“For 7 cents, now you’re making someone a felon for the rest of his life,” Anthony Stewart’s lawyer exclaimed after the sentencing was passed. Anthony, a 15-year-old, was going to be facing 2-6 years in juvenile detention for stealing a whopping 7 cents. Stewart’s lawyer pleaded for the judge to treat her client as a youthful offender so he wouldn’t have this felony hanging over his head the rest of his life. The judge was not willing to make such a compromise.
Like Anthony Stewart’s lawyer, this sentencing seemed to make several people upset. However, here is the full story. Anthony Stewart and his friend took BB guns that looked like real pistols for the sole purpose of robbery. These two young men later came upon a 73-year-old man. They knocked him to the ground and Anthony proceeded to punch the old man in the face. Then they stole every solitary cent the man had on him, a staggering 7 cents. While some might be upset with Anthony’s punishment over such an insignificant amount, an important question must be asked. What if the old man had been carrying three thousand dollars or more? There is no doubt that the young teen boys would have taken all of it. The felony has nothing to do with the amount the boys stole. It has to do with the crime itself and their malicious intent.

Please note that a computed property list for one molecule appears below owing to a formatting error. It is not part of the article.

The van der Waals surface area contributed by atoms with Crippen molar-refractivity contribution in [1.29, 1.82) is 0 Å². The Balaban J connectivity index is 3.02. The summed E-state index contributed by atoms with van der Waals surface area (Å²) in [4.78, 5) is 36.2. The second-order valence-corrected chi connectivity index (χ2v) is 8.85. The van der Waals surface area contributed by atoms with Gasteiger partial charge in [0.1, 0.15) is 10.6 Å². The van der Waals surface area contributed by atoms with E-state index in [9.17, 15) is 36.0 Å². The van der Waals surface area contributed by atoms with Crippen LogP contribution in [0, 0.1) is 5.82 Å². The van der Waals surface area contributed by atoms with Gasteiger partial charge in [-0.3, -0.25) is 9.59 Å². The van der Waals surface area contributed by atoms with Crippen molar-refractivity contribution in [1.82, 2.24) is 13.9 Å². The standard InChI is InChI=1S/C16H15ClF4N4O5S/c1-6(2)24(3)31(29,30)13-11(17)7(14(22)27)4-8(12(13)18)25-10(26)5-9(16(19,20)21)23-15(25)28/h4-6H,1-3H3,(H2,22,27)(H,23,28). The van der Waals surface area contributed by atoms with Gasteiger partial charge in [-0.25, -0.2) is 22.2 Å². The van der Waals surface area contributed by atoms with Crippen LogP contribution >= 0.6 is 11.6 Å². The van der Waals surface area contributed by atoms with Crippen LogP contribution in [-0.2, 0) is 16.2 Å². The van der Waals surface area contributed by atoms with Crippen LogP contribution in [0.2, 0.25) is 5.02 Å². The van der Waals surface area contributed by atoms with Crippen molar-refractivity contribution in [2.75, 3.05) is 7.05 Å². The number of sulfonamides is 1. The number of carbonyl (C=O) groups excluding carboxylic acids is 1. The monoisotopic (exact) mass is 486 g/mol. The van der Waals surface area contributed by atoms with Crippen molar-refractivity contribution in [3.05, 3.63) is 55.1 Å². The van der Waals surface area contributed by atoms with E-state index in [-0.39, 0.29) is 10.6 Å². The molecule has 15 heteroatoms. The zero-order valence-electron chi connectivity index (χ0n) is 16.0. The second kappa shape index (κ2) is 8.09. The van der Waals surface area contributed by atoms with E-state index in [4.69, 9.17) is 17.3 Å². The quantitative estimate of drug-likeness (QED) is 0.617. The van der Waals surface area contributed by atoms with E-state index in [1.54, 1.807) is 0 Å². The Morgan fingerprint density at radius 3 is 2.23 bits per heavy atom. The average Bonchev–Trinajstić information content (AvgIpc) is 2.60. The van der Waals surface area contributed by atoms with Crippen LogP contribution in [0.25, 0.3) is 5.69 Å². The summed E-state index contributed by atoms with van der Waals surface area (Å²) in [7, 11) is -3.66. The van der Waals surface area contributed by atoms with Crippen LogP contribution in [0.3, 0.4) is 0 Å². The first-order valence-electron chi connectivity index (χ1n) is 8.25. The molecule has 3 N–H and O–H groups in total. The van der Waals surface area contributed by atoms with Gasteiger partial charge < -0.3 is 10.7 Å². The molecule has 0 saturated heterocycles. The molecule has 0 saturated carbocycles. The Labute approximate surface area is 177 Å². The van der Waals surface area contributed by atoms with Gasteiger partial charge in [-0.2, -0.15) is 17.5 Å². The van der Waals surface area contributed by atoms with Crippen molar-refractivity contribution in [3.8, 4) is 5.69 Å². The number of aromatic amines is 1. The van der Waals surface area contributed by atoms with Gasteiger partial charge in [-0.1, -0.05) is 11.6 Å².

This story reminds me of a very common mindset in our culture. Christians and non-Christians alike are constantly trying to justify sins by labeling them as “little” and “insignificant.” We talk about “little white lies,” “small mistakes,” and tag certain failings as “no big deal.” The problem is, Scripture makes no such distinction. The Bible condemns all lying (Colossians 3:9; Leviticus 19:11; Jeremiah 9:3; etc), all stealing (Exodus 20:15; Leviticus 19:11; Matthew 19:18; Romans 13:9; etc), and all sins (Isaiah 59:1-3; 1 John 3:4; Romans 3:23; etc).
While we may label some sin as a “small” and “trivial,” the Lord doesn’t. The consequences of sin can be significantly different, but all sins can separate us from the Lord, even the “little” ones. Let’s not get caught up in the flawed mindset about “little sins.” All sins are serious. All sins need to be addressed in our lives.